Do You Need An Expert To Prove Bad Faith?

In a bad faith case, use of an “insurance” expert can be discretionary. Numerous cases have held that it is not necessary to use an expert to prove bad faith. For example, in DeChant v. Monarch Life Insurance Company, (1996) 200 Wis. 2d 559, the court opined that the insured was not required to introduce expert testimony to prove a cause of action in tort for bad faith refusal to pay full disability benefits under the insurance policy, where allegations of bad faith did not implicate complex industry practices or procedures and jurors did not need special knowledge, skill or experience to properly understand and analyze the insurer’s conduct. Similarly, in Weiss v. United fire and Casualty Company, (1995) 197 Wis.2d 365, the court held that when an insurer’s alleged breach of its duty of good faith and fair dealing toward its insured involves facts and circumstances within the common knowledge of ordinary experience of average juror, the insured is not required to produce expert testimony in order to prevail on a bad faith claim. Remember, however, these cases were decided pursuant to the insurer’s attempt to claim that the jury’s determination that the insurer had acted in bad faith could not be supported because the plaintiff had not introduced expert testimony.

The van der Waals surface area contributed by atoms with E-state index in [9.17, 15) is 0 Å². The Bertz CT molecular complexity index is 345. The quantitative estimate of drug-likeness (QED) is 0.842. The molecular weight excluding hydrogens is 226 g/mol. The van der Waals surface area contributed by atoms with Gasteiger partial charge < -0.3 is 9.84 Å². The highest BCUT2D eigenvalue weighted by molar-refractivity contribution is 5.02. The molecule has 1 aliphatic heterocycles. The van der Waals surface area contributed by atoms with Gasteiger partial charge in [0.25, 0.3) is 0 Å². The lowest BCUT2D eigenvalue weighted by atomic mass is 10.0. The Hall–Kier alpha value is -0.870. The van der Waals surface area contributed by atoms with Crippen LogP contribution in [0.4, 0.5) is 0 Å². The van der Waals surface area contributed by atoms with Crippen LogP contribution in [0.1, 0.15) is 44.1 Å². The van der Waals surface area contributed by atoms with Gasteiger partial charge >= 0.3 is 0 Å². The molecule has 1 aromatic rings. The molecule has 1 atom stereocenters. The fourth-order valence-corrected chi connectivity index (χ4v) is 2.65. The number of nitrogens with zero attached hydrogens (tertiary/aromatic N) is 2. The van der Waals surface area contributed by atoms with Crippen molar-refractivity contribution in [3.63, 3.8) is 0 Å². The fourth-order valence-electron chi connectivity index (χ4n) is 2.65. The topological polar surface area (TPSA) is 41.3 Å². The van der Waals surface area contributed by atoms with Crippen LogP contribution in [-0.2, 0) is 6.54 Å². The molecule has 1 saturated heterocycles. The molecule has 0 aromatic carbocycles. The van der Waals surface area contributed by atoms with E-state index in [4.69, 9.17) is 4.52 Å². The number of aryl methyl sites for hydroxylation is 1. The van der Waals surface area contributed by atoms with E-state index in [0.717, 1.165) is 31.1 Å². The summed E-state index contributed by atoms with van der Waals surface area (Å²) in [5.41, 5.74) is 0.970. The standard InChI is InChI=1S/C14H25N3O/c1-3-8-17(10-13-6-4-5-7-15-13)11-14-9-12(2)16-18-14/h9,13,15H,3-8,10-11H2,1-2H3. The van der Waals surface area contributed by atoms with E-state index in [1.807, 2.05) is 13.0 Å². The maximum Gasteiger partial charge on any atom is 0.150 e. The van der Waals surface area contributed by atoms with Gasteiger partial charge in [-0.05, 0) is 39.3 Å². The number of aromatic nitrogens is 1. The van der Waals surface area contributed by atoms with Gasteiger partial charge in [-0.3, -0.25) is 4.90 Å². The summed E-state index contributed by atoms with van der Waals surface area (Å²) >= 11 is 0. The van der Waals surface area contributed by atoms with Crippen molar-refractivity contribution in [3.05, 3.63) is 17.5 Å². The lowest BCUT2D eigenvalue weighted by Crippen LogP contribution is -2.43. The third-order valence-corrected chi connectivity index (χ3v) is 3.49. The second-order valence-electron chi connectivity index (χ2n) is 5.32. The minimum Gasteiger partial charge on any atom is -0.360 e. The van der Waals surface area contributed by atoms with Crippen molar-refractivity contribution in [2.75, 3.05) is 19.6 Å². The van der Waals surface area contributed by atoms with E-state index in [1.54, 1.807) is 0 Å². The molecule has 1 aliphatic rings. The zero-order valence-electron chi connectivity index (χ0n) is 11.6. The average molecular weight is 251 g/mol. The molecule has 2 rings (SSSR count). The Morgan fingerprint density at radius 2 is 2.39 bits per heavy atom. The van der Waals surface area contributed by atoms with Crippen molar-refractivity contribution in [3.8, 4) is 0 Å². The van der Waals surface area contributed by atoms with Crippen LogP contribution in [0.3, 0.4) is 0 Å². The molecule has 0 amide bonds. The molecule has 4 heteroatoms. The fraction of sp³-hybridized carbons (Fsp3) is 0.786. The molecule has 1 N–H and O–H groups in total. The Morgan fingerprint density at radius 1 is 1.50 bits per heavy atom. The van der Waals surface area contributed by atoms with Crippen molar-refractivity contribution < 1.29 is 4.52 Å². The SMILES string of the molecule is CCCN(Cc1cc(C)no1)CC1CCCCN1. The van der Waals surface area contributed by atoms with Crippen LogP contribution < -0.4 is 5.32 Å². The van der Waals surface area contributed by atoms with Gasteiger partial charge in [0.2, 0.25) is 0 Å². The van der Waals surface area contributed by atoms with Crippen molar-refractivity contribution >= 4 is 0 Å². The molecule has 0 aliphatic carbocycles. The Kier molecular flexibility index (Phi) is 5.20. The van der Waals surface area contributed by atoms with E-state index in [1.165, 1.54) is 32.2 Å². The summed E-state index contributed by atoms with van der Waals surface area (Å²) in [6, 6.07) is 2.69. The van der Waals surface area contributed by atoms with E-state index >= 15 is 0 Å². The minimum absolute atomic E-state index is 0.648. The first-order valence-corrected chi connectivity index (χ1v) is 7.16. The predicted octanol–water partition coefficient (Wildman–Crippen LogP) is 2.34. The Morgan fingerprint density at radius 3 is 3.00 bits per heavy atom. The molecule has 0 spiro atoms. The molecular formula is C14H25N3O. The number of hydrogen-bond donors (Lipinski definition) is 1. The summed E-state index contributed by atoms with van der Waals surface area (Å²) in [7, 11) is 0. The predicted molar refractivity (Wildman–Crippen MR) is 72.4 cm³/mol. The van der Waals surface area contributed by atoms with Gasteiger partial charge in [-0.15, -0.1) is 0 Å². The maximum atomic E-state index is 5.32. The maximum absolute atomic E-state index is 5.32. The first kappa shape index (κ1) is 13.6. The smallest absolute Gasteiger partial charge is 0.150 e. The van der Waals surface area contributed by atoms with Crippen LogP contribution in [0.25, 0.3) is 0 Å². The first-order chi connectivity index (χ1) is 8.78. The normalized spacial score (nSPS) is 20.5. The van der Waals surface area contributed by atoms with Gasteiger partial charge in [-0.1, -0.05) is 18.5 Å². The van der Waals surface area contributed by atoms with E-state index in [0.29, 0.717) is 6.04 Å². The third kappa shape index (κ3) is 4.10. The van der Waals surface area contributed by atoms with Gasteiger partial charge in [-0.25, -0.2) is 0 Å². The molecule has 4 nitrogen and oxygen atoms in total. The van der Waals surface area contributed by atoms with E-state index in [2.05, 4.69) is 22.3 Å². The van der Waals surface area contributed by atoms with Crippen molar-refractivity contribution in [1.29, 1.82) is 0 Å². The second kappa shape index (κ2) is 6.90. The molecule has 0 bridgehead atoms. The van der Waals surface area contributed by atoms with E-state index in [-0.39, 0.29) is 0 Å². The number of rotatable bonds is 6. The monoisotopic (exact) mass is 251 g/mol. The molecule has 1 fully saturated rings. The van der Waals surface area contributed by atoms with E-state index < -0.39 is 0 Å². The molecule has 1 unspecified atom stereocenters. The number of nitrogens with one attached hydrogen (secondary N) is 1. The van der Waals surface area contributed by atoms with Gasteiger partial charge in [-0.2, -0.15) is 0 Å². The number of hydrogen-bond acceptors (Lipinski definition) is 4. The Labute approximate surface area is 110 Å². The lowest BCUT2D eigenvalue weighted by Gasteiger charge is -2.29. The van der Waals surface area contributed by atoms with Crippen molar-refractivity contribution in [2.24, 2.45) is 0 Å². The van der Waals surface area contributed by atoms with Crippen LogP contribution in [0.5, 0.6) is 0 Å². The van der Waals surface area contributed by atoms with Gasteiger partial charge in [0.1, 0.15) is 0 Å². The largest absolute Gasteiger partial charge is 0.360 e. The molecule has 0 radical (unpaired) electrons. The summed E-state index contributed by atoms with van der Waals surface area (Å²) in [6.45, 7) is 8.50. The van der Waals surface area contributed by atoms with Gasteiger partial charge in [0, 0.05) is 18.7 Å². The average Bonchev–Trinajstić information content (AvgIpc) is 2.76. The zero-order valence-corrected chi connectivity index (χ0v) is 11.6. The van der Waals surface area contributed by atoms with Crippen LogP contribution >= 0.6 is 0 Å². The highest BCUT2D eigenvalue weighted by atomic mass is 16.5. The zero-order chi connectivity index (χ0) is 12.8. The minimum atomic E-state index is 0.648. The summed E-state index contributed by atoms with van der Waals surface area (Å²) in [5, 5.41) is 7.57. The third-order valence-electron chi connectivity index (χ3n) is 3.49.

Depending on the facts of the case, it may be enough to simply cross examine the insurance company witnesses as to the standards that a reasonable insurer must apply when adjusting a claim. This was exactly what was done in the case of McGregor v. Paul Revere, Case No. C-97-2938, 2004 U.S. App. Lexis 730. Although plaintiff did not use a bad faith expert, her attorneys cross examined defendants’ witnesses on the standards of the industry and the definitions of disability In an unpublished decision handed down by the Ninth Circuit on January 15, 2004, the court affirmed McGregor’s $1.2 million federal jury award for bad faith denial of her disability benefits. The Court also affirmed an emotional distress award of $616,000 based on the same bad faith conduct.

If, after consideration of such things as the costs and the complexities of the case, the attorney does decide to use a bad faith expert, the next question that should be addressed is “how” and “when”. In many instances, attorneys decide that the plaintiff is the best witness to tell the story and will then use an expert to comment on claims handling only after all the evidence has been presented. However, when you are attempting to prove pattern and practice, it can often be very effective to put your bad faith expert on as the first witness. The expert can then draw the large picture or the road map for the jury. The individual witness testimony, including the insured and the company’s own employees, is then presented against the backdrop of institutional wrong that the expert has painted. Since an expert can rely on inadmissible evidence in forming an opinion, this can also be an effective way to get information before a jury that would otherwise be excluded as inadmissible hearsay.

E. Requirements for Admissibility of Expert Testimony

California :

Under Evidence Code §801 there are three basic requirements for the admissibility of expert opinion testimony:

  • The subject matter of the expert’s testimony must be sufficiently beyond the common experience of the average person such that the opinion could assist the jury and/or Judge.